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Energy statistics, November 2023

Released: 2024-02-01

Primary energy production increased 2.9% in November, with crude oil and equivalent products (+3.8%) leading the increase. Secondary energy production was down 1.0%, led by refined petroleum products (-2.3%).

Chart 1  Chart 1: Year-over-year contribution to change in primary energy production
Year-over-year contribution to change in primary energy production

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Oil sands drive Canadian crude production to new series high

Production of crude oil and equivalent products reached a record high in November, climbing 3.8% year over year to 25.4 million cubic metres. This was the largest year-over-year increase since January 2023, as scheduled maintenance in oil sands facilities was completed, contributing to increased efficiency in operations.

Oil sands extraction led the overall gain in production, up 5.5% to 16.9 million cubic metres, the highest volume since the start of this series in 2016. Production of synthetic crude (+2.7%) and crude bitumen (+7.4%) both increased in November.

Chart 2  Chart 2: Oil sands extraction
Oil sands extraction

Production of finished petroleum products increases in November

Production of finished petroleum products climbed 2.5% year over year to 10.1 million cubic metres in November. Finished motor gasoline (+5.6%) and distillate fuel oil (+4.7%) drove the overall increase.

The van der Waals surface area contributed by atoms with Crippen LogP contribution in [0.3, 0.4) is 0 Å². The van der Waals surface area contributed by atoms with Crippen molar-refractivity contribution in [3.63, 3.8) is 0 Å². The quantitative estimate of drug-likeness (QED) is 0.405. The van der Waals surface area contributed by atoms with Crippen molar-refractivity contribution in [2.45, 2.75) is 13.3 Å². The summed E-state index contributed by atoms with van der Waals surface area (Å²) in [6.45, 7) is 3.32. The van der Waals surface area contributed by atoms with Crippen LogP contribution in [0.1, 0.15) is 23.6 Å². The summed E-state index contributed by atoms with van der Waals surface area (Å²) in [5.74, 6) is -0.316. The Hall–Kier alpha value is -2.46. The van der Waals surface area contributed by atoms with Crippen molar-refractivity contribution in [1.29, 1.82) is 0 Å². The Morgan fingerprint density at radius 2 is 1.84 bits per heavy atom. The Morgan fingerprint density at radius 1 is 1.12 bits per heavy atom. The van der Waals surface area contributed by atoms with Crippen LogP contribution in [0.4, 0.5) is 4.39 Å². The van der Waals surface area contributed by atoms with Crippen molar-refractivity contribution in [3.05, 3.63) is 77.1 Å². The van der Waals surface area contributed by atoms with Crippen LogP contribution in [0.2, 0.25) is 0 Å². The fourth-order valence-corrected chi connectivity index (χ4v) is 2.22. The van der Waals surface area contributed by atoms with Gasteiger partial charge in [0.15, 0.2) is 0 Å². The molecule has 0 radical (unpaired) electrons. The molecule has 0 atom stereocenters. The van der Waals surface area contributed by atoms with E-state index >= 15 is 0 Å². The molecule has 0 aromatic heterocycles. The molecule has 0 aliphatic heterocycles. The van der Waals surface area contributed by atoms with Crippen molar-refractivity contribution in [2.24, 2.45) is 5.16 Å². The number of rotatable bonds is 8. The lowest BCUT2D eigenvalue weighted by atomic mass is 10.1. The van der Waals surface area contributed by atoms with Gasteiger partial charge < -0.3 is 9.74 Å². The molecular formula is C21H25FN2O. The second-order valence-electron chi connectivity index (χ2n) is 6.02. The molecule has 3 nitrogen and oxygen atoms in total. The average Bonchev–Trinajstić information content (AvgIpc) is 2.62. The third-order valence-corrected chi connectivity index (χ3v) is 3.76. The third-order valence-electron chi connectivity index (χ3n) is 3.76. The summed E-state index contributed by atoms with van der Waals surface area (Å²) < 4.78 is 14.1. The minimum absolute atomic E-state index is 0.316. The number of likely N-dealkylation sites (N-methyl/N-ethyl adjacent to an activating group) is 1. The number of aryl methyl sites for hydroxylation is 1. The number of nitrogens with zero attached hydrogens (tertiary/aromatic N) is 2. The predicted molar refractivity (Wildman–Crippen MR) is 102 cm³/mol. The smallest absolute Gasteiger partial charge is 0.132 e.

Consumption of finished petroleum products was relatively flat (-0.3%) in November, totalling 8.6 million cubic metres. Exports of finished petroleum products fell 2.7% to 1.2 million cubic metres, while imports rose 1.6% to 0.8 million cubic metres.

Chart 3  Chart 3: Production and consumption of finished petroleum products
Production and consumption of finished petroleum products

Production and exports of natural gas climb in November

In November, production of marketable natural gas rose 2.4% year over year to 660.5 million gigajoules. The highest daily production of natural gas since this series began in 2016 was recorded in November, with an average of 22.0 million gigajoules each day.

Chart 4  Chart 4: Canadian natural gas average daily production
Canadian natural gas average daily production

Total deliveries of natural gas to Canadian consumers (+5.0%) rose for the 10th consecutive month. The industrial sector (+7.4%) was responsible for the increase, with deliveries in Ontario (+31.7%) and Alberta (+3.2%) contributing the most to the rise in November.

Dry conditions continue to affect electricity generation and trade in November

Total electricity generated in Canada declined 1.3% year over year to 52.9 million megawatt-hours (MWh) in November. Hydroelectric generation was the main contributor, down 9.4% to 29.6 million MWh. Extended dry conditions have reduced hydroelectric generation across Canada, with Manitoba (-41.4%) and British Columbia (-18.6%) being affected the most.

Chart 5  Chart 5: Electricity generation by province and territory
Electricity generation by province and territory

Electricity generated from combustible sources climbed 12.0% to 11.5 million MWh in November, primarily due to a doubling (+99.6%) of Ontario volumes, compensating for decreased hydroelectric generation. Nuclear generation rose 11.8% to 6.9 million MWh, as more capacity was online following maintenance and refurbishments at nuclear generating stations last year.

Chart 6  Chart 6: Canadian hydroelectricity generation